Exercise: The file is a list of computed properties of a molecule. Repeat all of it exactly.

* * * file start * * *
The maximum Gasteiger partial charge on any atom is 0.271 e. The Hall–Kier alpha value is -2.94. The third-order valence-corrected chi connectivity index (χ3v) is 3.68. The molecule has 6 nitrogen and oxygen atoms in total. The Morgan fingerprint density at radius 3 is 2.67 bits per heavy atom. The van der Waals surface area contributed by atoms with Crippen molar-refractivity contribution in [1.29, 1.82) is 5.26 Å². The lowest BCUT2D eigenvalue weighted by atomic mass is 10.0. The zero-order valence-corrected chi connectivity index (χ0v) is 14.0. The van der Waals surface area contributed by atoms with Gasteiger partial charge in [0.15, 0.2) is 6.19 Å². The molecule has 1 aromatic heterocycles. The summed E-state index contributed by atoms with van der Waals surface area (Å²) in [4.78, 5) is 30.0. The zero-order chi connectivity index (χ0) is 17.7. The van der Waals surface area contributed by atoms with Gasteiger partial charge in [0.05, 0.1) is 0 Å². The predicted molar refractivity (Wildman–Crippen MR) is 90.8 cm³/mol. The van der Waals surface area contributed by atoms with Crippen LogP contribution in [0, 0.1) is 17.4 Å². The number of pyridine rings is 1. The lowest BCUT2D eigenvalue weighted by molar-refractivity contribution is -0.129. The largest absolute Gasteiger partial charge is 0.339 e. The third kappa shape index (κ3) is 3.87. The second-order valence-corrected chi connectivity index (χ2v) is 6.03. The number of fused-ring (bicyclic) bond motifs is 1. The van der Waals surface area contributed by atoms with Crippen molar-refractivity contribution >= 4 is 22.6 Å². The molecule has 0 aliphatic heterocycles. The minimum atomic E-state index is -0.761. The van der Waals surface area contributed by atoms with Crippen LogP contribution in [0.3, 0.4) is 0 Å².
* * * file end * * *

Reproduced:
The maximum Gasteiger partial charge on any atom is 0.271 e. The Hall–Kier alpha value is -2.94. The third-order valence-corrected chi connectivity index (χ3v) is 3.68. The molecule has 6 nitrogen and oxygen atoms in total. The Morgan fingerprint density at radius 3 is 2.67 bits per heavy atom. The van der Waals surface area contributed by atoms with Crippen molar-refractivity contribution in [1.29, 1.82) is 5.26 Å². The lowest BCUT2D eigenvalue weighted by atomic mass is 10.0. The zero-order valence-corrected chi connectivity index (χ0v) is 14.0. The van der Waals surface area contributed by atoms with Gasteiger partial charge in [0.15, 0.2) is 6.19 Å². The molecule has 1 aromatic heterocycles. The summed E-state index contributed by atoms with van der Waals surface area (Å²) in [4.78, 5) is 30.0. The zero-order chi connectivity index (χ0) is 17.7. The van der Waals surface area contributed by atoms with Gasteiger partial charge in [0.05, 0.1) is 0 Å². The predicted molar refractivity (Wildman–Crippen MR) is 90.8 cm³/mol. The van der Waals surface area contributed by atoms with Crippen LogP contribution in [0, 0.1) is 17.4 Å². The number of pyridine rings is 1. The lowest BCUT2D eigenvalue weighted by molar-refractivity contribution is -0.129. The largest absolute Gasteiger partial charge is 0.339 e. The third kappa shape index (κ3) is 3.87. The second-order valence-corrected chi connectivity index (χ2v) is 6.03. The number of fused-ring (bicyclic) bond motifs is 1. The van der Waals surface area contributed by atoms with Crippen molar-refractivity contribution >= 4 is 22.6 Å². The molecule has 0 aliphatic heterocycles. The minimum atomic E-state index is -0.761. The van der Waals surface area contributed by atoms with Crippen LogP contribution in [0.3, 0.4) is 0 Å².